"By thought the ego was made; by thought the ego's power can be unmade. But the thought must be directed toward a higher entity, for the ego's willingness to attack itself is only a pretense. Direct it constantly to the Overself, be mentally devoted to the Overself, and emotionally love the Oversself. Can it then refuse to help you?" -- Paul Brunton
My father died in late December. Dad was 87 years old and spent the last year of his life fighting end-stage cancer. He won. My father was cancer-free when found after a night lost in the cold mountains of Georgia. His sudden death turned the family in a tailspin.
I have many fond childhood memories of a humorous, musical, intelligent man of faith who became more eccentric as he aged. He singlehandedly raised us six children and as we grew older, I experienced Dad as a man of extreme contradictions. He was easy to love but often difficult to keep loving. At the time of his death, I felt a need to contemplate our complex relationship and come out as "finished."
As a spiritual seeker, I've studied a number of the world's philosophies, with the purpose of finding common truths and points of divergence. Gleaning meanings in archetypal stories and the words of realized sages helps in my journey toward deepening consciousness and awakening into awareness. Part of the path involves coming to terms with the ego, cultivating it to the point where it can be let go of.
In the past few years, I've made something of a return to my Jewish spiritual roots; not a full homecoming, as it were, but a comfortable resting in the heritage of my birth. I carry in my heart clear memories of standing in shul beside my father, our voices singing prayers feelingly together. Other times, our heads are bowed and my small hand is held by his encompassing one. Never had there been a more appropriate time than after Dad's death for me to "sit shiva," the Jewish period of introverted mourning.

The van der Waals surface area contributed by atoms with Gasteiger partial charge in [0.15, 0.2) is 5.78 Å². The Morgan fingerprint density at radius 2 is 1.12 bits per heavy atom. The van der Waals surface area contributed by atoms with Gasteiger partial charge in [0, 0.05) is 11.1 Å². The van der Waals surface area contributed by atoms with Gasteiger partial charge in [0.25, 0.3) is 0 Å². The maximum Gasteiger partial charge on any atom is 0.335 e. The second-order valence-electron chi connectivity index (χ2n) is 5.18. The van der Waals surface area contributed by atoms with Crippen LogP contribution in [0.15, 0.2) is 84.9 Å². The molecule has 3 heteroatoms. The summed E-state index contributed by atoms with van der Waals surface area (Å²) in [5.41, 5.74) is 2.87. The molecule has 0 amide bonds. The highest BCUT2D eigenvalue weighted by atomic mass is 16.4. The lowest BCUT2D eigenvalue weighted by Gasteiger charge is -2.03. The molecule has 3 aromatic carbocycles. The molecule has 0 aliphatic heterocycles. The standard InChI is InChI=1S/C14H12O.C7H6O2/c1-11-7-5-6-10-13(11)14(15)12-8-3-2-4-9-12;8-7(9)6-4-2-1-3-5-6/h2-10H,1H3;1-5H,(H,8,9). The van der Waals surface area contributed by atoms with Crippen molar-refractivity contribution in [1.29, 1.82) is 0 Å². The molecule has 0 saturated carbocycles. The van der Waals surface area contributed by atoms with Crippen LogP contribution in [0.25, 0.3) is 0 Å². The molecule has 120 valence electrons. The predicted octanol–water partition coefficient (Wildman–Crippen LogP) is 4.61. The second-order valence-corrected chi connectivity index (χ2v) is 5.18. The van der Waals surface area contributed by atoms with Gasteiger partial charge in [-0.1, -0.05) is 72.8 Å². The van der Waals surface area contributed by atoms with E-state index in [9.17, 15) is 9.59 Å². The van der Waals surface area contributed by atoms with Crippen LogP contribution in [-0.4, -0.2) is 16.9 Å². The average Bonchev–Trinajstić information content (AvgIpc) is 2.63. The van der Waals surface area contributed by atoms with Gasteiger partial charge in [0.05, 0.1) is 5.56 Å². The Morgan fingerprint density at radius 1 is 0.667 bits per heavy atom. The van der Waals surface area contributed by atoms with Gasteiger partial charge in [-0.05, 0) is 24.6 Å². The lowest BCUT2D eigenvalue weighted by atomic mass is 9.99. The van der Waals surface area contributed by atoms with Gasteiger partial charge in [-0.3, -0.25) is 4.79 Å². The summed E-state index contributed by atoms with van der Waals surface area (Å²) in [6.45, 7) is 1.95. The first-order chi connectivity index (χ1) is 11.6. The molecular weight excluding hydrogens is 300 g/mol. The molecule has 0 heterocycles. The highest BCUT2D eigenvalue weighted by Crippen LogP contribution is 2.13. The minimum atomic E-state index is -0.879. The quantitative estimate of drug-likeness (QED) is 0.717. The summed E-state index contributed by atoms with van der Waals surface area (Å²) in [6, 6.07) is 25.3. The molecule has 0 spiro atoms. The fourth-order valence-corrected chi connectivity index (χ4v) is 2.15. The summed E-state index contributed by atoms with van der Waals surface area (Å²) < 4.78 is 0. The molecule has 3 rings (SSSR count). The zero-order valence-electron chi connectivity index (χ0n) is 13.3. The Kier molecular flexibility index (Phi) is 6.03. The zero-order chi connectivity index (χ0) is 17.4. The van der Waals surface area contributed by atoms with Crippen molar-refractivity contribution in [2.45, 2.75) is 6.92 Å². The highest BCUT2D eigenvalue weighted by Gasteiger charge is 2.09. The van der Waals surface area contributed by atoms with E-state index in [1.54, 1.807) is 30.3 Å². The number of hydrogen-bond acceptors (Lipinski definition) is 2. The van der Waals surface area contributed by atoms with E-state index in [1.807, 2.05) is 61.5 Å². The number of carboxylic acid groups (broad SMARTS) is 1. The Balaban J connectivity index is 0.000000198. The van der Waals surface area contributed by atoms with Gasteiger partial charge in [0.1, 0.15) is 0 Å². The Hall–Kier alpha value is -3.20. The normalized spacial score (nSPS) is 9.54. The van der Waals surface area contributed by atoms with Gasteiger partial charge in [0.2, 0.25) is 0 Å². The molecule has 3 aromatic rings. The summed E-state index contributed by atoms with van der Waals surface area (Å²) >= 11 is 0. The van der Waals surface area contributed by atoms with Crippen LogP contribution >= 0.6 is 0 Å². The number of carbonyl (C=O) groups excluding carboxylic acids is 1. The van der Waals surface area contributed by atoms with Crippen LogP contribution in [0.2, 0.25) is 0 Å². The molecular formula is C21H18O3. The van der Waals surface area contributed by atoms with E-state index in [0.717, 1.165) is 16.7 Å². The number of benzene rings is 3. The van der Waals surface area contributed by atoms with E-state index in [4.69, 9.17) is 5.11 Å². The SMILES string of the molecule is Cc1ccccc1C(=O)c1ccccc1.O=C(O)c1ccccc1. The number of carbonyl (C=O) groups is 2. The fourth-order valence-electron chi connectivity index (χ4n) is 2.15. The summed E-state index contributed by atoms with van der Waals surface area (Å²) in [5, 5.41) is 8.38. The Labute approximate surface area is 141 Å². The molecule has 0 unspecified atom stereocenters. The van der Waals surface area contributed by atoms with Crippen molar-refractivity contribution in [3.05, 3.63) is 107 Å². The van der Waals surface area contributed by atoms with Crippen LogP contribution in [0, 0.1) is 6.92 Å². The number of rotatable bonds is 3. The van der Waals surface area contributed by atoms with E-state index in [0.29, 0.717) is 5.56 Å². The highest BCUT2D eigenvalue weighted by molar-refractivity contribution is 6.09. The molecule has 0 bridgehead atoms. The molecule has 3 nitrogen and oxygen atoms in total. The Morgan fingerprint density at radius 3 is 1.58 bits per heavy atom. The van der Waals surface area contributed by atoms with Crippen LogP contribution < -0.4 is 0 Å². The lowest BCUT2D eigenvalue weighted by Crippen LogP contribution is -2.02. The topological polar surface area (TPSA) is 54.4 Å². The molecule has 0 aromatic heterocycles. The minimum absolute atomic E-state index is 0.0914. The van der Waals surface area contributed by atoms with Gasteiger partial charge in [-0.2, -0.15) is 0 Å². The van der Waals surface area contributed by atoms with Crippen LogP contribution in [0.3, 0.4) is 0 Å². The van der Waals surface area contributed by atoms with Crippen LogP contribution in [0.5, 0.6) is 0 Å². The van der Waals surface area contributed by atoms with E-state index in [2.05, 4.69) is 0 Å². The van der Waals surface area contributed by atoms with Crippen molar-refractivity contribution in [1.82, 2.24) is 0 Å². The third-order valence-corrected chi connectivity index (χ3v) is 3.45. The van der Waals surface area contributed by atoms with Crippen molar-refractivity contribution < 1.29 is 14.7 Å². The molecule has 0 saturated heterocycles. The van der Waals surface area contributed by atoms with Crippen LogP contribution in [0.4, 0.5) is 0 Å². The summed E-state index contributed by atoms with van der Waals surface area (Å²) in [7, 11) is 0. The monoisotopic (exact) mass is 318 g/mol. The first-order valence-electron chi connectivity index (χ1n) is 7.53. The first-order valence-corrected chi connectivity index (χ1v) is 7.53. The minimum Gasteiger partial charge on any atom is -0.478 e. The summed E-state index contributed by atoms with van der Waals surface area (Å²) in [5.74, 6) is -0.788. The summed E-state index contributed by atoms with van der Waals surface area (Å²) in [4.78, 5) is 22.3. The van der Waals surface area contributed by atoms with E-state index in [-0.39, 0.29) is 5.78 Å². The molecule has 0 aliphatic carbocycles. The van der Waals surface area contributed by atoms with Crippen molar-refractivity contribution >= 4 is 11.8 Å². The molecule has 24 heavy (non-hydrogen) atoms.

For a full week, I didn't leave the house. Mirrors were covered. I sat on a low stool or mat on the floor. I meditated. I even requested limiting my visitors (they're traditionally encouraged during shiva). I wanted to be alone, even while my husband hovered in his concern.
Interestingly, even after shiva was over, it wasn't over. A snow storm trapped us in the house, and during the night after the memorial service, I came down with a battering case of the flu; it kept me flattened for days. It was as though I sat shiva for another full week. I was knocked right down into it.
Throughout, I periodically pondered how the Hebrew word shiva has the same spelling as the Hindu deity Shiva ("auspicious one"), who is sometimes seen living the life of an all-knowing yogi atop sacred Mount Kailash. Additionally, having both fierce and beneficent forms, Shiva is appropriately known as both "the transformer" and "the destroyer." He represents destruction of the ego; his process allows for birth into the diviner self.
And this is where my meditations primarily rested, as they generally do -- or aspire toward -- the diviner self. It is potentiality originating from the region of the heart when activated by devotion, aspiration and openness. Call it the soul, Atman, buddha-nature or the Overself, it secretly operates at all times due to its inherent love and outpouring of grace.
Even now, as I ponder Shiva in my unconventional shiva, I feel no worries over the mixing of traditions. I have chosen to creatively align with the positives of being my father's daughter. And as my thinking gently returns to the Overself, I feel a warm pinpoint of comforting energy radiating outward from my heart.